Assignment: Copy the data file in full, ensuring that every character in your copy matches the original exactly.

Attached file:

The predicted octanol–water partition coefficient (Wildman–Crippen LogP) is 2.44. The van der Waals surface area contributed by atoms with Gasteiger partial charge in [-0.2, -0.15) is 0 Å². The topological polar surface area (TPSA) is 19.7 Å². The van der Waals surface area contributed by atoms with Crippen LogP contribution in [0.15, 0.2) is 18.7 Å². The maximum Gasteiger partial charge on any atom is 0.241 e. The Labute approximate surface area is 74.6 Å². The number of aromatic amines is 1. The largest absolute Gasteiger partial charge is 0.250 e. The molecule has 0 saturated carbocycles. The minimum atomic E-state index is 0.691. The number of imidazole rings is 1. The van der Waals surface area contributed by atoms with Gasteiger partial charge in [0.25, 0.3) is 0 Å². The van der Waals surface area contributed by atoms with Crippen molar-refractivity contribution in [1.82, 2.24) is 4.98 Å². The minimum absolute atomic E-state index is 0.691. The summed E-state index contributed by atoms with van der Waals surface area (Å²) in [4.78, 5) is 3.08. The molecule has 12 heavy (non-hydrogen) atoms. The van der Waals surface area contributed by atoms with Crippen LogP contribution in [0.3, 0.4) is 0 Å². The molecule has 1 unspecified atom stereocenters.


The predicted octanol–water partition coefficient (Wildman–Crippen LogP) is 2.44. The van der Waals surface area contributed by atoms with Gasteiger partial charge in [-0.2, -0.15) is 0 Å². The topological polar surface area (TPSA) is 19.7 Å². The van der Waals surface area contributed by atoms with Crippen LogP contribution in [0.15, 0.2) is 18.7 Å². The maximum Gasteiger partial charge on any atom is 0.241 e. The Labute approximate surface area is 74.6 Å². The number of aromatic amines is 1. The largest absolute Gasteiger partial charge is 0.250 e. The molecule has 0 saturated carbocycles. The minimum atomic E-state index is 0.691. The number of imidazole rings is 1. The van der Waals surface area contributed by atoms with Gasteiger partial charge in [0.25, 0.3) is 0 Å². The van der Waals surface area contributed by atoms with Crippen molar-refractivity contribution in [1.82, 2.24) is 4.98 Å². The minimum absolute atomic E-state index is 0.691. The summed E-state index contributed by atoms with van der Waals surface area (Å²) in [4.78, 5) is 3.08. The molecule has 12 heavy (non-hydrogen) atoms. The van der Waals surface area contributed by atoms with Crippen LogP contribution in [0.3, 0.4) is 0 Å². The molecule has 1 unspecified atom stereocenters.